Is the old adage “Don’t fight the Fed” still relevant? | Responsible Investor Weekly Newsletter, February 25th, 2023

Weekly summary in a paragraph

Third week of weakness for the US stock markets which finished markedly lower, partly fuelled by hotter than expected inflation data. The FOMC minutes did not provide any incremental news though there is still uncertainty about the size of the rate hike for the next meeting. While there are still notable companies reporting earnings next week, with this week most of S&P500 companies have archived Q4 2022 and analysts are looking to 2023 and especially 2024 forecasts. It is worth noting that earnings have shrunk year on year. The China reopening optimism seems to have cooled off somewhat. The European stock market was also weak, though it continues to outperform the US stock market since last October.

Asset classes weekly performance

This week the Dow finished -2.6% lower (-1.0% year to date) while the S&P500 decreased -2.9% (+3.4% year to date, we are 1 time short), the Nasdaq lost -3.9% (+8.9% year to date, we have a 3 times inverse position) and the Russell 2000 did slightly with a -2.7% depreciation (+7.3% year to date). Gold finished lower -1.33% (-2.4% year to date, we are long) while Silver tanked -5.3% (-14.5% year to date, we are long). Oil finished marginally higher +0.1% (-1.1% year to date). The 10-y US treasury yield was -0.15% lower (+4.1% year to date). The European stock market gave up -3.2% (+9.6% year to date). The Euro finished -1.28% lower against the US Dollar (-1.52% year to date).

Weekly pitch

“Don’t fight the Fed” is one of those evergreen expressions used by investors, especially those operating in the US stock market. In a nutshell, it means to align one’s investment strategies to the Fed policies in terms of interest rates, economic growth and price stability.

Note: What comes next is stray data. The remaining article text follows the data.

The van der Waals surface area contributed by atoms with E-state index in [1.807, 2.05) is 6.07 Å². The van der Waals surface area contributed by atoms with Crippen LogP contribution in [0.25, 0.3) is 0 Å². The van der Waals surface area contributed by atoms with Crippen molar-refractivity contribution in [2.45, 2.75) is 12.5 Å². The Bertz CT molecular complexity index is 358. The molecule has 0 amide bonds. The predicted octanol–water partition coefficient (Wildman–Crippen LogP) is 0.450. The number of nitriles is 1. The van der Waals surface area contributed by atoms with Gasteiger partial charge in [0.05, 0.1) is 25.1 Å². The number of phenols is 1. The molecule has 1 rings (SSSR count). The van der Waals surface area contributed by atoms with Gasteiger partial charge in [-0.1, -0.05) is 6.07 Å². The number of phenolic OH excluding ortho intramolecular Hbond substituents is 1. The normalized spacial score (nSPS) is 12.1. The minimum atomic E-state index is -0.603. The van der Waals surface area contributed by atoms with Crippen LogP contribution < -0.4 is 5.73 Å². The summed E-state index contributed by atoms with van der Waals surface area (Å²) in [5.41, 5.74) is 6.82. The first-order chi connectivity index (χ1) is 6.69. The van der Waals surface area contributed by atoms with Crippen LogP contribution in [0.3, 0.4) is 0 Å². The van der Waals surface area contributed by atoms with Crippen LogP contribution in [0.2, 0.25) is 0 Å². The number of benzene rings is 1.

Interest rates are particularly important for the so-called “long duration” stocks, ie companies who are yet to return a profit and therefore borrow heavily to fund research or the assets they need to grow their business. Last year, interest rates skyrocketed and this adversely impacted tech stocks which is the main reason why the Nasdaq tanked and underperformed the Dow, which consists of value companies that are profitable now. While the answer to the question in this week’s newsletter title depends on the type of investor, today more than ever the old adage holds true.

We have beaten the market for the third week in row and are protected to the downside should there be more pain coming next week.

Weekly Portfolio Update

Here are this week’s movements: we took profits on NXPI (+4%), a bank ETF (+10%), a US Technology ETF (+10%) and Louis Vuitton (+12%); take profits were triggered on our Macy’s, Autonation, Intel and Tandem Diabetes Care short positions. We initiated new long positions on two European stocks. Cash, precious metals and hedges amount to 42% in our portfolio (increased compared to last week).

Top 5 Weekly Portfolio Performers

Proshares UltraPro Short Nasdaq ETF +9.64% (3 times inverse the Nasdaq)

Proshares UltraPro Short Russell 2000 ETF +8.99% (3 times inverse the Russell 2000)

Callum Petroleum +5.98% (Oil)

iPath Series B S&P500 VIX ETF +4.97% (Volatility ETF)

Proshares Short Nasdaq ETF +3.22% (1 time inverse the Nasdaq)

Portfolio Asset Allocation

US Long stock positions 47.5% (increased)

EU Long stock positions 9% (reduced)

Short stock position 1.5% (reduced)

Hedges 6.5% (reduced)

Silver & Gold 4.5% (increased)

Cash 31% (increased)

1-year Portfolio Performance

Our portfolio performance over the last year (12 months) is -3.8% (excl. dividends) vs the S&P500 loss of -7.4%, which corresponds to a +3.6% market beat.

…in case you missed it

Check out our first 2023 weekly newsletter to read the 5 things I got right in 2022…and the 5 I got wrong.


You can now listen to this newsletter on Apple Podcasts and Spotify.

Invest responsibly!!!


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